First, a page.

Skrunda Manor and exposition of Skrunda locator

Skrunda manor has an exhibit about the Skrunda radar (Skrunda radio location station) and the activities of the Latvian Popular Front in Skrunda. The Skrunda radio location station nicknamed ‘Kombināts’ (The Plant) was a USSR missile early warning system in the western sector. Location ‘Skrunda-2’ was a special town (в/ч 18951) created 5 km from Skrunda in the direction of Kuldīga for the needs of the USSR military. The radar station Dņepr operated from here and a new, more modern station Darjal was being built. Construction was stopped and the radar station Darjal was blown up on 4 May 1995. In compliance with an international agreement the radar station Dnieper was shut down on 31 August 1998.

Mērsrags lighthouse and former border guard

Mērsrags Lighthouse is located in the Mērsrags village, about 1 km north of the village centre. The lighthouse was put into commission in 1875. It is an 18.5 m tall freestanding, cylindrical, riveted iron tower, the lower part of which has been fortified with reinforced concrete counterforts. The height of the signal light is 21.3 m. At the top all around the tower there is an iron balcony supported by consoles. The lighthouse tower was made by Sotera, Lemonier & Co in Paris, so this lighthouse is commonly known as the ‘Frenchie’. At the end of 1944, the 1003rd Artillery Division Battery of the German Army with 60 cm spotlights was located right next to the lighthouse. In May 1945, the Nazi Germany high command planned to move the 15th Latvian SS Grenadier Division to the area, but these plans failed, because Latvian soldiers surrendered to the Western Allies. Near the Mērsrags Lighthouse there are still remains of a building where during the USSR times Soviet border guards had a large, extendable spotlight for illuminating the sea. There is a bird-watching tower next to the lighthouse. Tours need to be booked beforehand by contacting the Mērsrags Tourism Information Centre.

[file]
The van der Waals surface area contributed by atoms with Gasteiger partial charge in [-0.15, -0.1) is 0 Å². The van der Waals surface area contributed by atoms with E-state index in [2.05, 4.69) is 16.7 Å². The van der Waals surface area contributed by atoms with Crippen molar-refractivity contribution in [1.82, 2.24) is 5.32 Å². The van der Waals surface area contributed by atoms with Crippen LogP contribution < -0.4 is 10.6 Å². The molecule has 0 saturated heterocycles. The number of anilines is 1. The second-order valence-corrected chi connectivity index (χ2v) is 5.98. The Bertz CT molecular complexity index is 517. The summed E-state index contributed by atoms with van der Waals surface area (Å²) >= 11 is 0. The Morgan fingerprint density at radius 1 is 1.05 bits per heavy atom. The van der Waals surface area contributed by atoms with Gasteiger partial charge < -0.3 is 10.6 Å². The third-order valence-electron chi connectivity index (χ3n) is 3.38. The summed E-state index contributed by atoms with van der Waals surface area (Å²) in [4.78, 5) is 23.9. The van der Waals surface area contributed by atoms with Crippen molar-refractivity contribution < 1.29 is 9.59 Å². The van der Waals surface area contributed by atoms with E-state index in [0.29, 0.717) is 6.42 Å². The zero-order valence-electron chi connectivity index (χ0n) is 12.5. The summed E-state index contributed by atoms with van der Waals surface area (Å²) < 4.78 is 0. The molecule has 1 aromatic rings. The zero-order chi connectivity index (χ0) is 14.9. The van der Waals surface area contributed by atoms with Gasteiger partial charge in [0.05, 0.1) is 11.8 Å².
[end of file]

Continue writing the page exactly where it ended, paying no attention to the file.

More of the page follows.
Mazirbe border guard tower

The Soviet border defence post was located in the building that used to be a maritime school, and next to it is a well-preserved Soviet border guard watchtower. The second watchtower is located right on the shore next to a parking lot. These watchtowers are a reminder of the Soviet occupation and the times when Mazirbe was a closed border area and civilians were allowed on the shore only in specially designated places and only during the daytime. This border guard watchtower is one of the best-preserved objects of its type on the coast of Latvia. However, it designated is dangerous to climb it.

Oskara Kalpaka Bridge in Karosta

The bridge named after Oskaras Kalpaka is Liepāja's gateway to the Karosta and is located at the meeting point of Oskaras Kalpaka and Atmodas Street - across the Karosta Canal.

The unique swing bridge was opened on 19 August 1906. The bridge was blown up during World War I, but was rebuilt after the war. The bridge was rebuilt again after it was damaged by the steamship Narne in 1926, but it also suffered during World War II when the invading Soviet army shelled the port of Liepaja. Until the restoration of independence of the Republic of Latvia, the Karosta was a closed area of Liepaja, inaccessible even to the inhabitants of Liepaja. The entire Karosta was a military facility, so traffic over the bridge was controlled around the clock by guard posts. Crossing the bridge to the Karosta was only possible with special permits for a few hours a day, the rest of the time the bridge was open to the traffic of Soviet warships. Throughout the years of occupation, the name of the bridge was "Red Army Bridge". In the summer of 2006, the Georgian-flagged tanker "Anna" flew into the northern abutment of the bridge, and after reconstruction, the Oskars Kalpaka Bridge was officially opened in August 2009. 

The bridge weighs 300 tonnes and consists of two parts (North and South sides) made of two identical cantilevers. The bridge carriageway is 7.3 metres wide and its deck is made of wooden planks. The total length of the bridge is 133 metres with a span of 27.55 metres + 77.9 metres + 27.55 metres. The height of the bridge above water level is 8.32 metres. The bridge is cut at the appointed times and, in accordance with the Port Safety Regulations, a vessel shall only commence traffic when the bridge is open to vessel traffic and it is safe to enter or leave the Karosta Channel. The Oskars Kalpaka Bridge is turned back to vessel traffic 5 times a day. The bridge is not cut at the specified times if the wind speed exceeds 10 m/s or if no manoeuvres are planned.